Figure 5—12

iii. Region splitting and Merging

 Spitting
Let R represent the entire image region and select a predicate P as discussed in the
previous section For a square image, one approach for segmenting R is to subdivide it
successively into smaller and smaller quadrant regions so that, for any region Ri,
P(Ri) = TRUE that is, if P(Ri or R) = FALSE, divide the image into quadrants

Figure 5—13

 Merging
If only splitting were used, the final partition likely would contain adjacent regions
With identical properties, this draw back may be remedied by allowing merging as well
as splitting two adjacent regions Rj &Rk are merged only if P(Rj∪Rk)=TRUE

Figure 5—14

46
• The preceding discussion may be summarized by the following procedure in
which, at any step, we split into four disjointed quadrants any region Ri where
P(Ri)= FALSE

Figure 5—15

a) merge any adjacent regions Rj & Rk for which P(Rj∪Rk) =TRUE ;


b) stop when no further merging and splitting is possible

Ex 2

Figure 5—16

P( R) = FALSE P( R21 ) = TRUE


P( R1 ) = TRUE P( R34 ) = FALSE
P( R2 ) + FALSE P( R43 ) = FALSE
P( R3 ) + FALSE P( R23 ∪ R32 ∪ R41 ) + TRUE
P( R4 ) + FALSE → Merging

Figure 5—17

47
6. Image Processing : Continuous images

I. Linear, Shift-Invariant Systems

Spatial domain → Point Spread Function (PSF)

Frequency domain → Modulation Transfer Function (MTF)

Figure 6—1

• Defocused image ( g ) is a processed version of the focused image ( f )

Double the brightness of ideal image and the defocused image. If the image system

moves, f & g moves the same amount.

Figure 6—2

Linearity : α f 1( x, y ) + β f 2( x, y ) → α g1( x, y ) + β g 2( x, y )

Shift : f ( x − a , y − b) → g ( x − a, y − b)

48
II. Convolution

f ( x , y ) → h ( x, y ) → g ( x, y )
∞ ∞
g ( x, y ) = ∫∫
−∞ −∞
f ( x − ε , y − η )h(ε ,η )d ε dη

→ g = f ⊗h

Linear α f 1( x, y ) + β f 2 ( ) → h( ) → g ( x, y ) = ?
∞ ∞
g ( x, y ) = ∫ ∫ [α f
−∞ −∞
1( x − ε , y − η ) + β f 2( x − ε , y −η )] ⋅ h(ε ,η )d ε dη

= α g1( x, y ) + β g 2( x, y )

Shift invariant

f ( x − a, y − b) → h( x, y ) → g ( x, y )
∞ ∞
g ( x, y ) = ∫∫
−∞ −∞
f ( x − a, y − b)h(ε ,η )d ε dη

Impulse response

f ( x, y ) → h( x, y ) → h( x, y )
∞ ∞
g ( x, y ) = ∫∫
−∞ −∞
f ( x − ε , y − η )h(ε ,η )d ε dη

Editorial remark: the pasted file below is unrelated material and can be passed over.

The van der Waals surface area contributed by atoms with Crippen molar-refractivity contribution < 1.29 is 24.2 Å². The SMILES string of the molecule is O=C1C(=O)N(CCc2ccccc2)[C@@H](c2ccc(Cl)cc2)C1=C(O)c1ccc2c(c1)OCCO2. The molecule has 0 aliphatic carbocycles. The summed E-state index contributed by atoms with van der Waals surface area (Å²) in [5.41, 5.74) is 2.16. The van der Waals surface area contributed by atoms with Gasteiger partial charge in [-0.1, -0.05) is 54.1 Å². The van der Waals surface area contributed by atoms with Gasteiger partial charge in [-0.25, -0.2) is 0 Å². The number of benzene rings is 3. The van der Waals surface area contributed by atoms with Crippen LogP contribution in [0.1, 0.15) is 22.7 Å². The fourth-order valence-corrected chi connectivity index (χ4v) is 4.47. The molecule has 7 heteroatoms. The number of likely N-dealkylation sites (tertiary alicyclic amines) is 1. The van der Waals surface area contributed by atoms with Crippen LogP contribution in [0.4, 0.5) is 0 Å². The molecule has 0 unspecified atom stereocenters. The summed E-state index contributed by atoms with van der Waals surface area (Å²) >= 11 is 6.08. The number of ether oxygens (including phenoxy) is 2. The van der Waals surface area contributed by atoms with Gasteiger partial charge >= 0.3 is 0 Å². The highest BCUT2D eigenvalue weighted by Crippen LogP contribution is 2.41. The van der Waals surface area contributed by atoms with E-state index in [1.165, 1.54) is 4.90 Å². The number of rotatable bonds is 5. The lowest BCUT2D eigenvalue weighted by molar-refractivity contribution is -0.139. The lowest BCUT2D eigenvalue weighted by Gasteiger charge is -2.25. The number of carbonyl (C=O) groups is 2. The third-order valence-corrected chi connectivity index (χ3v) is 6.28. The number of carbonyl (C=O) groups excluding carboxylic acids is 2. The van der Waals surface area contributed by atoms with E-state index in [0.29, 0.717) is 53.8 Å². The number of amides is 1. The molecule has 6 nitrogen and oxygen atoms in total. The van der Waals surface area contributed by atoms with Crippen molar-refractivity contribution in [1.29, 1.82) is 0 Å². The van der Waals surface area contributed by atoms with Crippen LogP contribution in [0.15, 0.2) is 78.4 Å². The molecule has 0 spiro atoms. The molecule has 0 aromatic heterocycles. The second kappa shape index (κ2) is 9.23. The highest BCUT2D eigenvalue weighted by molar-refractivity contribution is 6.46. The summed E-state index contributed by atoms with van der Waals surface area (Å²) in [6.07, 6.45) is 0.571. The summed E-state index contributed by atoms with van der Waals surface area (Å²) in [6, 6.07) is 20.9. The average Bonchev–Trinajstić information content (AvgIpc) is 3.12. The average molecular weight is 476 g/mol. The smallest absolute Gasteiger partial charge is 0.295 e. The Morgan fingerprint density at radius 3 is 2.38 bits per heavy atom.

and g ( x, y ) = h( x, y )

∞ Origin
Only possible if f ( x, y) = 
0 otherwise
This function is called unit impulse δ ( x, y) or Dirac delta function
∞ ∞

∫ ∫ δ ( x, y)dxdy = 1
−∞ −∞

49
∞ ∞
Shifting Property : ∫ ∫ δ ( x, y)h( x, y)dxdy = h(0, 0)
−∞ −∞
∞ ∞
and ∫ ∫ δ ( x − ε , y −η ) ⋅ h(ε ,η )dε dη = h( x, y)
−∞ −∞

=> h( x, y ) : Impulse Response of the system

Figure 6—3

k (ε ,η )δ ( x − ε , y − η ) : scaled delta function

∞ ∞
f ( x, y) = ∫∫
−∞ −∞
f (ε ,η ) ⋅ δ ( x − ε , y − η )d ε dη
∞ ∞
g ( x, y ) = ∫∫
−∞ −∞
f ( x − ε , y − η ) ⋅ h( x, y )dε dη

∞ ∞
b⊗a = ∫ ∫ a( x − ε , y −η ) ⋅ b( x, y)d ε dη
−∞ −∞
<= Let x − ε = α , y − η = β
∞ ∞
=∫ ∫ a(α , β ) ⋅ b( x − α , y − β )dα d β = b ⊗ a
−∞ −∞

Similarly, (a ⊗ b) ⊗ c = a ⊗ (b ⊗ c)

50
Cascade

f ⊗ h1 ( f ⊗ h 1) ⊗ h 2
f → h1  → h 2  → => f ⊗ (h1 ⊗ h2)

f → h1 ⊗ h2 → g

III. MTF

An Eigen function of a system is a function that is reproduced with at most a change in

amplitude.

jwt
e → → A( w)e jwt

→ f ( x, y ) = e 2π i (ux +vy )
∞ ∞
2π i{u ( x −ε ) + v ( y −η )}
g ( x, y ) = ∫ ∫e
−∞ −∞
⋅ h(ε ,η )d ε dη
∞ ∞
= e 2π i (ux +vy ) ∫ ∫e
−2π i ( uε + vη )
⋅ h(ε ,η )d ε dη
−∞ −∞

= e 2π i (ux +vy ) ⋅ A(u, v)

IV. Fourier Transform

Represent the signal as an infinite weighted sum of an infinite number of sinusoids (u: angular frequency)


F (u ) = ∫ f ( x ) e−iux dx
−∞

Note:

eik = cos k + i sin k i = −1

51
Arbitrary function => Single Analytic Expression

Spatial Domain(x)=> Frequency Domain(u) (Frequency Spectrum F(u))

 Inverse Fourier Transform (IFT)


1 ∞
f (x) =
2π ∫ −∞
F ( u ) eiux du
∞ ∞
1
∫ ∫ F (u, v)e
+ i ( ux + vy )
f ( x, y) = 2 dudv
4π −∞ −∞

V. The Fourier Transform of Convolution

Let g = f ⊗h

Now,

∞ ∞
G (u ) = ∫ ∫ g ( x) e
− i 2π ux
dx
−∞ −∞
∞ ∞

∫ ∫ f (τ ) h ( x − τ ) e
− i 2π ux
= dτ dx
−∞ −∞
∞ ∞
dτ   h ( x − τ ) e dx 
− i 2π u ( x −τ )
∫ ∫  f (τ ) e
− i 2π uτ
=
−∞ −∞
∞ ∞
= ∫
−∞
 f (τ ) e−i 2π uτ dτ  ∫
−∞
 h ( x ') e −i 2π ux 'dx '

= F (u ) H (u )

Convolution in spatial domain  Multiplication in frequency domain

Spatial Domain (x) Frequency Domain(u)

g = f ⊗ h ↔ G = FH
g = fh ↔ G = F ⊗ H

52
So, we can find g(x) by Fourier transform

Figure 6—4

Spatial Domain (x) Frequency Domain (u)

Linearity c1 f ( x ) + c2 g ( x ) c1 F ( u ) + c2G ( u )

Scaling f ( ax ) 1 u
F 
a a

Shifting f ( x − x0 ) e −i 2π ux0 F ( u )

Symmetry F ( x) f ( −u )

Conjugation f ∗ ( x) F ∗ ( −u )

Convolution f ( x ) ⊗ g ( x) F (u ) G (u )

Differentiation d n f ( x) ( i 2π u )
n
F (u )
n
dx

53
VI. Generalized Functions and Unit Impulses

• The integral of the one-dimensional unit impulse is the unit step function,
x

−∞
∫ δ (t )dt = u ( x) , where u ( x) = 1, for x ≻ 0;

1
= , for x = 0;
2

= 0 , for x ≺ 0 .

What is the Fourier transform of the unit impulse?


∞ ∞

∫ ∫ δ ( x, y ) e
− i ( ux + vy )
We have dxdy = 1 , as can be seen by substituting x = 0 and y = 0
−∞ −∞

into e −i ( ux + vy ) , using the sifting property of the unit impulse. Alternatively, we can use
∞ ∞ ε ε
1 1
∫ ∫ δε ( x, y)e ∫ e dx ∫ε e
− i ( ux + vy ) − iux − ivy
lim dxdy , or lim dy ,
ε →0 ε → 0 2ε 2ε
−∞ −∞ −ε −

sin uε sin vε
That is lim =1.
ε → 0 uε vε

VII. Convergence Factors and the Unit Impulse

We want a smoothed function of f(x)

g ( x) = f ( x) ∗ h ( x)